And now for something totally different…

I’m gonna make this pencil disappear!
2005 Fortitude Field Blend Napa
Red Wine; other red varietal; Napa;
$14.98
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The perfect scenario: Saturday night, following a lovely dinner and successfully getting my ebullient child early to bed, a chance to finally catch a flick – The Dark Knight! The evening was made all the better with a bottle of 2005 Frediani Field Blend from Fortitude. Like the movie, this is a really dark stuff. A black-fruited complex mélange of Charbono (58%), Carignane (32%), Petite Sirah (5%), and Valdiguie (5%), this unique blend from Napa Valley is a project conceived by Tony Soter of Etude Wines. The idea behind the project is to honor multi-generational wine growers by putting their name smack dab in the middle of the label. Now the Frediani name is not new to us, as we’ve been enjoying T-Vine Wine Cellars Napa Valley Syrah from this self-same vineyard for many vintages. I read somewhere that the Frediani family have been farming in the Napa Valley since 1898. Today, the Frediani’s farm about 9 acres of Charbono, the oldest vines planted in 1935!!! While I’m throwing out a bunch of statistics, here are some more: there are less than 100 acres of Charbono grown in California, half of it in northern Napa Valley. Not too many folks making wine with this grape and it’s a shame really.
Charbono was once thought to be related to Barbera or Dolcetto. After tasting the Frediani Field Blend, you can easily understand how this confusion could have occurred. The Frediani Field Blend has lovely blueberry and plum flavors, gentle tannins with some rip-roaring lively acidity. The Frediani Field Blend is Italianesque; it has none of the overpowering fruitiness one associates with New World wines. It is now known that Charbono is in fact related to a grape, one with many names, grown in the Savoie region of France and may ultimately be a relative of Dolcetto. This of course is all very interesting, but what about the wine? Well, as I’ve noted, there are layers of tart plum and darker berry flavors with an uncommon acid structure that I found pleasurable and refreshing. The first time I tasted this wine I was transported to a time when California made heartier, more rustic wines. Not to mention, it has 12.8% alcohol, which is practically unheard of these days. Not that I’m a basher of high alcohol wines (just like with oak, its all about the balance!), I think the lower alcohol translates to a brighter, more vivid fruit experience. Pair with tomato-based sauces or gooey cheesy things, as it will be able to cut through the fat or complement the acid in the tomatoes. I know what you’re thinking, ’cause so am I – PIZZA! Va Bene! So next time you find yourself enjoying a movie night at home, remember to order up your favorite pie, pour yourself a glass of the Frediani Field Blend and enjoy the show! Last month I made a point to mention Mother’s Day. I feel equally compelled to send greetings and shout-outs to all the Fathers out there celebrating their Day this Sunday. Thank you for all you do! Papachka, ya tebe lyublu. Anechka Balistreri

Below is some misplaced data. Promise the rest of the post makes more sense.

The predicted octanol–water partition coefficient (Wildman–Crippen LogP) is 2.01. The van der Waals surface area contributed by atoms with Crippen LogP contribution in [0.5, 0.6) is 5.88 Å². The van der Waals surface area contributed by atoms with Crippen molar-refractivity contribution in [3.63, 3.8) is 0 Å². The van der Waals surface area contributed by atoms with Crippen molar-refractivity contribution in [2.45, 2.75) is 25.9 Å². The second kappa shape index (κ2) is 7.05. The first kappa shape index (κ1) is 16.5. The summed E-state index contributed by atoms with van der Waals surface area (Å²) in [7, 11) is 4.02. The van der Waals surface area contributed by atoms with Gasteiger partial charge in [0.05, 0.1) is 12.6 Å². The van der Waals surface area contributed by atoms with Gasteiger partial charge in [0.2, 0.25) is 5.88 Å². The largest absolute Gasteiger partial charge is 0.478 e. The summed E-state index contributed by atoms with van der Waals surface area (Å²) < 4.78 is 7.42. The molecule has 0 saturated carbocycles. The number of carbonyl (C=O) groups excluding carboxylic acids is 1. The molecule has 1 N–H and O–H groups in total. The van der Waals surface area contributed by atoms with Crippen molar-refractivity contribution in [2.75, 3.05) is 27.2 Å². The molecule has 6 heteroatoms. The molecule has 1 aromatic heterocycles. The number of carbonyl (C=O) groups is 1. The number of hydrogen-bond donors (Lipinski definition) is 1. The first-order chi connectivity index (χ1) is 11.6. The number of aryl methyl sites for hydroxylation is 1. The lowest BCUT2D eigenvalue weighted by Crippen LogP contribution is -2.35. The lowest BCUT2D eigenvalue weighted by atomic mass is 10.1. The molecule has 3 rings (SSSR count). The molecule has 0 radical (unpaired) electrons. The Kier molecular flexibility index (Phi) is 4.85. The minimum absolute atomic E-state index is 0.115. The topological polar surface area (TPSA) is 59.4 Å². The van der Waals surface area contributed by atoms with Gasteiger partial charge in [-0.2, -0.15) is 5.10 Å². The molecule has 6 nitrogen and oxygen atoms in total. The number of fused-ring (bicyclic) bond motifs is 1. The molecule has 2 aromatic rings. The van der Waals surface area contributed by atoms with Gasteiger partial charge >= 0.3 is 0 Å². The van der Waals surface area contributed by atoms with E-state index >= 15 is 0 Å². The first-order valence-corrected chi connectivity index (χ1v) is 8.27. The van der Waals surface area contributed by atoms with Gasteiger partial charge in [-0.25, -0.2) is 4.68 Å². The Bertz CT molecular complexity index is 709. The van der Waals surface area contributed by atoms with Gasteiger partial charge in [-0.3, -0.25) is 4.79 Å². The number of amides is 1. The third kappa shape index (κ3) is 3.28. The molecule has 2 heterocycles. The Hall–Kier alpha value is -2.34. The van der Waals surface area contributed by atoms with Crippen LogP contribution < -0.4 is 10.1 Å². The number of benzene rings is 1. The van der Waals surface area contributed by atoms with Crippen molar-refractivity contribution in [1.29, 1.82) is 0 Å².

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6 Comments

Filed under Anya Balistreri

6 responses to “And now for something totally different…

  1. The wine sounds spectacular! I’ve not seen it at area stores, can I order it online?

    • winehousesf

      Dear Will,
      Yes, you can order the wine online. You can either click on the link below the wine image or go to our store’s online website at http://www.winesf.com. Of course, you can always call us with your order at (800)966-8468. Thank you for your inquiry.

      Best Regards,
      Anya

  2. Pingback: Napa Wine

  3. Good folks, great inlaws, killer grapes! “Discover” CS, CF or Zin from Frediani, Bona-fide Calistoga growers since 1900.

  4. Pingback: Napa Valley Wines

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